A Path Seldom Trod

Finding the path is simple

Some things are so simple and easy to understand that somehow we can become blind to them. We dismiss the simple, complicating it with doubt, argument, and irrational statements. We can even have something explained to us in a story and find we are simply unable to translate the concept to real life.

Likewise, the path to healing is actually very simple. It’s not normally quick, but it is simple enough for a child to understand. For a person not looking for a path, thinking about this has no value. However, to someone who  consciously or even at the edges of their reality, is truly searching for a path, the following may help to clear the air and enable you to find a suitable path. Let me start with a story.

Suppose you have to cross a mountain range on foot. You are on one side and you have heard that there is something wonderful on the other side. Now the journey will take many months. The path is often narrow and treacherous. Many have started off on the journey and have never been heard of again. Now, you happen to be very fortunate, because with you is someone who has traveled the path and returned. Although they won’t be traveling with you, they have given you detailed instructions on how and when to travel. For example, going up the mountains, there is luminous phosphorous in the rocks meaning you can travel at night, which you need to do to reach the shelter mid way before the snows cut the paths. You need to stay in the mountains until late Spring so that the paths are dried by the heat of a coming summer. There are places to gather needed provisions. Places where walking at night could see you over the side. There are many other pieces of advice and specific instructions all contained in a detailed booklet that has been provided you as the best way to cross the mountains.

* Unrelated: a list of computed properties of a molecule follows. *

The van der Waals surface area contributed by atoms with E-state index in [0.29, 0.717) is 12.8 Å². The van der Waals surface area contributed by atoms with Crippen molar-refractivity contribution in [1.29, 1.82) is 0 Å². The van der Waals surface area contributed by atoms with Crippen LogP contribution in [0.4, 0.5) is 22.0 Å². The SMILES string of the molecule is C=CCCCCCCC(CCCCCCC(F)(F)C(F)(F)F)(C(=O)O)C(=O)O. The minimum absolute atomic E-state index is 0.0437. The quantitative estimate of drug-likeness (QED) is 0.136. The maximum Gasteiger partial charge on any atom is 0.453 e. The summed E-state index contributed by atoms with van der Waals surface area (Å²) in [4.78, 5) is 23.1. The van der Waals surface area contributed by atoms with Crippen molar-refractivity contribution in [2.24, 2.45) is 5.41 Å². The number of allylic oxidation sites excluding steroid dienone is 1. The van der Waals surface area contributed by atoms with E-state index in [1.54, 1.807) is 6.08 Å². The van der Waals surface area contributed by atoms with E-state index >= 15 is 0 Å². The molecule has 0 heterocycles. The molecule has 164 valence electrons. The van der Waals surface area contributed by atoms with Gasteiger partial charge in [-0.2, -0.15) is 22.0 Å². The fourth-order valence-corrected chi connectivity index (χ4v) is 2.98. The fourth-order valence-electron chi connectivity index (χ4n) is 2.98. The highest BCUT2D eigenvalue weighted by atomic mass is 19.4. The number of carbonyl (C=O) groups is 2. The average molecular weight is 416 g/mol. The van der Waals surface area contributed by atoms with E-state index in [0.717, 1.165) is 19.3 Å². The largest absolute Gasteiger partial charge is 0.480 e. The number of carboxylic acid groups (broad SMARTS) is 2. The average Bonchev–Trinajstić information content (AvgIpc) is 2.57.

What will you do with that book?

If I was to pose the same question about life and ask the question of most people, the illogical answer is that they would throw it away as illustrated by the way they live. Now if that makes sense to you, there is probably no need to read further. However, if you find this illogical as I do and would think that treasuring the book and using it to live life (or safely cross the mountains) would be a wise thing to do, then keep reading.

Now some people would treasure the book and yet never read it. Others would read only the end of the book and discount the beginning of it. Still others, who have never walked in the mountains before and don’t know what the following are, will misinterpret the meaning of the book.

    brink (the top of a very steep cliff),
    the brow (the highest part of a hill, where the ground starts to become flat)
    cairn (a pile of stones that marks the top of a mountain or some other special place)
    cap (the top part of a mountain)
    col (a pass between high places in mountains)
    crag (a very steep rough part of a cliff or mountain)
    crest (the top of a hill or mountain)
    crown (the round top part of a hill)
    divide (a watershed)
    escarpment (a steep slope that forms the edge of a long area of high land)
    face (a side of a mountain or building that is high and very steep)